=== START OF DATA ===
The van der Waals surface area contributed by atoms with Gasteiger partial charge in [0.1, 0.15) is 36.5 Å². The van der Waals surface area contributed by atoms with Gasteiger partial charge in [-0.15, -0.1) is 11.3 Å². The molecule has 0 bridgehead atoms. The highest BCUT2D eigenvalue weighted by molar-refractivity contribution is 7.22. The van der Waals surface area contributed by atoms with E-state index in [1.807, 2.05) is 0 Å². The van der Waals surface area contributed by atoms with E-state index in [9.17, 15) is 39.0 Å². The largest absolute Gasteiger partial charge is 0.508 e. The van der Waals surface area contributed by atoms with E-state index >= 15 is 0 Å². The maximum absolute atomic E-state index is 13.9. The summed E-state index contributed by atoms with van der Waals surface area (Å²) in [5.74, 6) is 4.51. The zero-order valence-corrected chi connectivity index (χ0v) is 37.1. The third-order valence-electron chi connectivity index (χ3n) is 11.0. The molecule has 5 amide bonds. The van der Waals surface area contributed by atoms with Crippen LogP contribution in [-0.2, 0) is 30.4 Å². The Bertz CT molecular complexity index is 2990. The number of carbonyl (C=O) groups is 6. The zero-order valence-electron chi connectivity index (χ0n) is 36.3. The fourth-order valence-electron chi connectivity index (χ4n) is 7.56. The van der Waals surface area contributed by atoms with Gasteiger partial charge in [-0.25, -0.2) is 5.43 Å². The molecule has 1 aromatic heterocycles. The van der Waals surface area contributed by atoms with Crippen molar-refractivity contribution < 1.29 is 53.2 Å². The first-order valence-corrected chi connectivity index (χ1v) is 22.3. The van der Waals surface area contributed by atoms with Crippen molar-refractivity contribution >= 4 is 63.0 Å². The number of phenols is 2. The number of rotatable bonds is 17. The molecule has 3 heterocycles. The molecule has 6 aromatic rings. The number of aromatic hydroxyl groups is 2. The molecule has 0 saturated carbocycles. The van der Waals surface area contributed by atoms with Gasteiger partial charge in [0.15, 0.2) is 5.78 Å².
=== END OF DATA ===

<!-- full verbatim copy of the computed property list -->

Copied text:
The van der Waals surface area contributed by atoms with Gasteiger partial charge in [0.1, 0.15) is 36.5 Å². The van der Waals surface area contributed by atoms with Gasteiger partial charge in [-0.15, -0.1) is 11.3 Å². The molecule has 0 bridgehead atoms. The highest BCUT2D eigenvalue weighted by molar-refractivity contribution is 7.22. The van der Waals surface area contributed by atoms with E-state index in [1.807, 2.05) is 0 Å². The van der Waals surface area contributed by atoms with E-state index in [9.17, 15) is 39.0 Å². The largest absolute Gasteiger partial charge is 0.508 e. The van der Waals surface area contributed by atoms with E-state index >= 15 is 0 Å². The maximum absolute atomic E-state index is 13.9. The summed E-state index contributed by atoms with van der Waals surface area (Å²) in [5.74, 6) is 4.51. The zero-order valence-corrected chi connectivity index (χ0v) is 37.1. The third-order valence-electron chi connectivity index (χ3n) is 11.0. The molecule has 5 amide bonds. The van der Waals surface area contributed by atoms with Crippen LogP contribution in [-0.2, 0) is 30.4 Å². The Bertz CT molecular complexity index is 2990. The number of carbonyl (C=O) groups is 6. The zero-order valence-electron chi connectivity index (χ0n) is 36.3. The fourth-order valence-electron chi connectivity index (χ4n) is 7.56. The van der Waals surface area contributed by atoms with Gasteiger partial charge in [-0.25, -0.2) is 5.43 Å². The molecule has 1 aromatic heterocycles. The van der Waals surface area contributed by atoms with Crippen molar-refractivity contribution < 1.29 is 53.2 Å². The first-order valence-corrected chi connectivity index (χ1v) is 22.3. The van der Waals surface area contributed by atoms with Crippen molar-refractivity contribution >= 4 is 63.0 Å². The number of phenols is 2. The number of rotatable bonds is 17. The molecule has 3 heterocycles. The molecule has 6 aromatic rings. The number of aromatic hydroxyl groups is 2. The molecule has 0 saturated carbocycles. The van der Waals surface area contributed by atoms with Gasteiger partial charge in [0.15, 0.2) is 5.78 Å².